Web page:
Depression, anxiety linked to heightened risk of heart attack
Depression, anxiety linked to heightened risk of heart attack. A new study from the American Heart Association has found that adults over the age of 45 who suffer from psychological distress such as depression and anxiety are more likely to develop cardiovascular disease.
The study was focused on over 220,000 participants in Australia who had not experienced a heart attack or stroke at the beginning of the trial. In addition, the individuals were part of the New South Wales 45 and Up Study that was conducted between 2006 and 2009.
The survey asked the participants questions such as how often they felt tired out for no good reason, how often they felt so sad that nothing could cheer then up, and how often they felt restless or fidgety.
Among women, high psychological distress was found to be associated with a 44-percent increased risk of stroke, while high distress in men was associated with a 30-percent increased risk of heart attack.
The link between psychological distress and increased cardiovascular disease was found to exist regardless of lifestyle behaviors such as smoking, dietary habits, and disease history.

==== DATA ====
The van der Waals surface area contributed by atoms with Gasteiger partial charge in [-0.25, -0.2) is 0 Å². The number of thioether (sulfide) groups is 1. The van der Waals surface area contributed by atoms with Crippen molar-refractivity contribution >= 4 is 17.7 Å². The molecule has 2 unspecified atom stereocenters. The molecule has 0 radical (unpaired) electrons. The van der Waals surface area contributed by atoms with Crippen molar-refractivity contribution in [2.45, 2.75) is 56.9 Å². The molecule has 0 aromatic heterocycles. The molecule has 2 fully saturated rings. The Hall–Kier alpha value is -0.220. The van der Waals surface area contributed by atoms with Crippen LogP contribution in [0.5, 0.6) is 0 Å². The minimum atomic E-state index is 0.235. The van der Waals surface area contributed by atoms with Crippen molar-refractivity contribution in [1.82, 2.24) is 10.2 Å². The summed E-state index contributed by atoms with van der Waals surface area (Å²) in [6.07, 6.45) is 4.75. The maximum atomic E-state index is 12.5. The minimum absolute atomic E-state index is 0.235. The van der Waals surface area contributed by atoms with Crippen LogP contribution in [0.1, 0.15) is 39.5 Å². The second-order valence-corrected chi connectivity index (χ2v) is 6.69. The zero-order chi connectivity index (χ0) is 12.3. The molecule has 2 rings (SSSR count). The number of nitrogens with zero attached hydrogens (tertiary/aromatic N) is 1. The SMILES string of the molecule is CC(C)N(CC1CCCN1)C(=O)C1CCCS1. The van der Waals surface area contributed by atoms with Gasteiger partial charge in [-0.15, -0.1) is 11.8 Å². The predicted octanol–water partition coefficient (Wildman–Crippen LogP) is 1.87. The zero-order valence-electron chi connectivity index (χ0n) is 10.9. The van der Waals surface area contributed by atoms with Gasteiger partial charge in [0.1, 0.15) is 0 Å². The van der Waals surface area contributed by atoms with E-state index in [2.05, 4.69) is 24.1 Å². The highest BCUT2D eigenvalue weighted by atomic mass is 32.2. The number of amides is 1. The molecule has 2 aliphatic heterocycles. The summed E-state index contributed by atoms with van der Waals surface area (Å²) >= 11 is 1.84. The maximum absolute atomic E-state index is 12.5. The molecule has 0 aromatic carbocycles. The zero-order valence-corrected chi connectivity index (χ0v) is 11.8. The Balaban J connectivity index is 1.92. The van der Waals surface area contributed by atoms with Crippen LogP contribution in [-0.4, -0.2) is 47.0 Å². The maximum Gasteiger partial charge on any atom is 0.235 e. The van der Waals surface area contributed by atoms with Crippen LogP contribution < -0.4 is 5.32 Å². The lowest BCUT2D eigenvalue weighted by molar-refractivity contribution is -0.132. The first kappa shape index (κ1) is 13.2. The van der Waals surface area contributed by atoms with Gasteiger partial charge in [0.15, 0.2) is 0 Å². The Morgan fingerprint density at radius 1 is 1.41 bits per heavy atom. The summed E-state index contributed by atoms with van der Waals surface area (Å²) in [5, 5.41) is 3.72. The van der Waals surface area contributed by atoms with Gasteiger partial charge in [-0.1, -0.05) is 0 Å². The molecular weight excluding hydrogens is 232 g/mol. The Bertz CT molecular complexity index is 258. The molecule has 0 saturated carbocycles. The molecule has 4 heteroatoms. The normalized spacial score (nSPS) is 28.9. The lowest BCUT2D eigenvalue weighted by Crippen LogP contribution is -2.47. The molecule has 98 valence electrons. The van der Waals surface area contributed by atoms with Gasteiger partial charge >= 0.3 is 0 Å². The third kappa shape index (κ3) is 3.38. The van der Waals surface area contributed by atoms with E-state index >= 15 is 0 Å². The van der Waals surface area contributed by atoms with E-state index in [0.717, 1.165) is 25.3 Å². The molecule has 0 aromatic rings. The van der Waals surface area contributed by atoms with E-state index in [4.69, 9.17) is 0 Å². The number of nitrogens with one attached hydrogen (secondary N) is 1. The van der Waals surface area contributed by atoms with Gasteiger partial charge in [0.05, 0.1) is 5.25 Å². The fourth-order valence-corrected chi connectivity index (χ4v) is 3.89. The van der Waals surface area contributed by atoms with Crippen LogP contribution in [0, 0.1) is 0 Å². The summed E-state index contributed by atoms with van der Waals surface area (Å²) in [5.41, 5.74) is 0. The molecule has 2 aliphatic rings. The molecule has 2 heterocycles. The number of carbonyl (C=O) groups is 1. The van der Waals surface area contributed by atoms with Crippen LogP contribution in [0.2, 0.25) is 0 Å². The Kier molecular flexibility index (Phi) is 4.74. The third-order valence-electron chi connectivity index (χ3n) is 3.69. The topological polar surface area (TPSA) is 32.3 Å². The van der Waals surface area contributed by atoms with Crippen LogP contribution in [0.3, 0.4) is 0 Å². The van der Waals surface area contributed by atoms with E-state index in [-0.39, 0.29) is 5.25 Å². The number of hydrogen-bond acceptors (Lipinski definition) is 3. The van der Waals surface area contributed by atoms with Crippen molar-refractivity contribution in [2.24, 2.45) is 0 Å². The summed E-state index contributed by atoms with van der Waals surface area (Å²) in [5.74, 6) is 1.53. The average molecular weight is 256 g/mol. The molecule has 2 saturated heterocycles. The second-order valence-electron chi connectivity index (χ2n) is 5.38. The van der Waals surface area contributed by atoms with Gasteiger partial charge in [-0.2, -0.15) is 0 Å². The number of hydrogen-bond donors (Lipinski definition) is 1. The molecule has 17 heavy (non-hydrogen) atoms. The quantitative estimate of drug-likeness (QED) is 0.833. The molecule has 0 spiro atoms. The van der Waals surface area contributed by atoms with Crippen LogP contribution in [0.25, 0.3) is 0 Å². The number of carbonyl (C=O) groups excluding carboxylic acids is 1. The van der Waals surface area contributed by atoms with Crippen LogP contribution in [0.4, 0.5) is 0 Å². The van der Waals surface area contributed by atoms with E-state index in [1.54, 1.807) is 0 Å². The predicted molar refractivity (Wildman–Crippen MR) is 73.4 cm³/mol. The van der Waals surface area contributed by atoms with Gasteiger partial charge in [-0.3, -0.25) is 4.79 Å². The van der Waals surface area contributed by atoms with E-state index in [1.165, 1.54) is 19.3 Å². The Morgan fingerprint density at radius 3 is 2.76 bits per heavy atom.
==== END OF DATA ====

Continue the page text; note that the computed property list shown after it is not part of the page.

Study senior author Dr. Caroline Jackson is a Chancellor’s Fellow at the University of Edinburgh.
“While these factors might explain some of the observed increased risk, they do not appear to account for all of it, indicating that other mechanisms are likely to be important,” said Dr. Jackson.
The overall risk of developing heart attack or stroke rose with each level of psychological distress. After over four years, 4,573 heart attacks and 2,421 strokes occurred across the study participants.
“We encourage more proactive screening for symptoms of psychological distress,” concluded Dr. Jackson. “Clinicians should actively screen for cardiovascular risk factors in people with these mental health symptoms.”
The study is published in the journal Circulation: Cardiovascular Quality and Outcomes.